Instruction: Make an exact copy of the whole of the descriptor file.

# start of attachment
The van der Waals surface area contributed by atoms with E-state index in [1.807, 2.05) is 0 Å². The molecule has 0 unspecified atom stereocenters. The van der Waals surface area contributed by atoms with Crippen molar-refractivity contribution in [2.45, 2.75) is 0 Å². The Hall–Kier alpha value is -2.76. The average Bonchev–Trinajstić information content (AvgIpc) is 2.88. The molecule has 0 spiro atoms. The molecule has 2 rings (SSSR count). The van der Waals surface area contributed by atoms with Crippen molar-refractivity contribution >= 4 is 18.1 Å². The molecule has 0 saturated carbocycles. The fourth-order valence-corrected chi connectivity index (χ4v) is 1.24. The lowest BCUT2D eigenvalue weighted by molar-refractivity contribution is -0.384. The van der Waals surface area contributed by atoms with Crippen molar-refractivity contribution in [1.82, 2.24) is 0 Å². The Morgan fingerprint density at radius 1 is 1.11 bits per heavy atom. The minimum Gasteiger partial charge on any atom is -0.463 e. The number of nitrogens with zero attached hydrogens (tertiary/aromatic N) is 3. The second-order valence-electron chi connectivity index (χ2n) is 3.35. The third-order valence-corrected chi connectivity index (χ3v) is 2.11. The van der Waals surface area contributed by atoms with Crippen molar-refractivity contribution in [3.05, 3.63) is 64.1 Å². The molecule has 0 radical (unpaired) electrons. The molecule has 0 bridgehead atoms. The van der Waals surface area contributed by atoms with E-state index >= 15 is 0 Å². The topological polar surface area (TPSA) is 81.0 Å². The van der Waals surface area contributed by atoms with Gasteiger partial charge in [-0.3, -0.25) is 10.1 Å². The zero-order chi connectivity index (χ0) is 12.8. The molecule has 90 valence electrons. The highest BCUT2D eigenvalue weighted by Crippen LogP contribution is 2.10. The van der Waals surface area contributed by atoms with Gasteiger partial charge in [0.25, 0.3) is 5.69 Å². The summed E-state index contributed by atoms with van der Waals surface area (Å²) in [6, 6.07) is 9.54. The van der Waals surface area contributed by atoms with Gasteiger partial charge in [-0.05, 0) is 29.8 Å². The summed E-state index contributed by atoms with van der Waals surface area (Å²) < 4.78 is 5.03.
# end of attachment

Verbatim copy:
The van der Waals surface area contributed by atoms with E-state index in [1.807, 2.05) is 0 Å². The molecule has 0 unspecified atom stereocenters. The van der Waals surface area contributed by atoms with Crippen molar-refractivity contribution in [2.45, 2.75) is 0 Å². The Hall–Kier alpha value is -2.76. The average Bonchev–Trinajstić information content (AvgIpc) is 2.88. The molecule has 0 spiro atoms. The molecule has 2 rings (SSSR count). The van der Waals surface area contributed by atoms with Crippen molar-refractivity contribution >= 4 is 18.1 Å². The molecule has 0 saturated carbocycles. The fourth-order valence-corrected chi connectivity index (χ4v) is 1.24. The lowest BCUT2D eigenvalue weighted by molar-refractivity contribution is -0.384. The van der Waals surface area contributed by atoms with Crippen molar-refractivity contribution in [1.82, 2.24) is 0 Å². The Morgan fingerprint density at radius 1 is 1.11 bits per heavy atom. The minimum Gasteiger partial charge on any atom is -0.463 e. The number of nitrogens with zero attached hydrogens (tertiary/aromatic N) is 3. The second-order valence-electron chi connectivity index (χ2n) is 3.35. The third-order valence-corrected chi connectivity index (χ3v) is 2.11. The van der Waals surface area contributed by atoms with Crippen molar-refractivity contribution in [3.05, 3.63) is 64.1 Å². The molecule has 0 radical (unpaired) electrons. The molecule has 0 bridgehead atoms. The van der Waals surface area contributed by atoms with E-state index >= 15 is 0 Å². The topological polar surface area (TPSA) is 81.0 Å². The van der Waals surface area contributed by atoms with Gasteiger partial charge in [-0.3, -0.25) is 10.1 Å². The zero-order chi connectivity index (χ0) is 12.8. The molecule has 90 valence electrons. The highest BCUT2D eigenvalue weighted by Crippen LogP contribution is 2.10. The van der Waals surface area contributed by atoms with Gasteiger partial charge in [0.25, 0.3) is 5.69 Å². The summed E-state index contributed by atoms with van der Waals surface area (Å²) in [6, 6.07) is 9.54. The van der Waals surface area contributed by atoms with Gasteiger partial charge in [-0.05, 0) is 29.8 Å². The summed E-state index contributed by atoms with van der Waals surface area (Å²) < 4.78 is 5.03.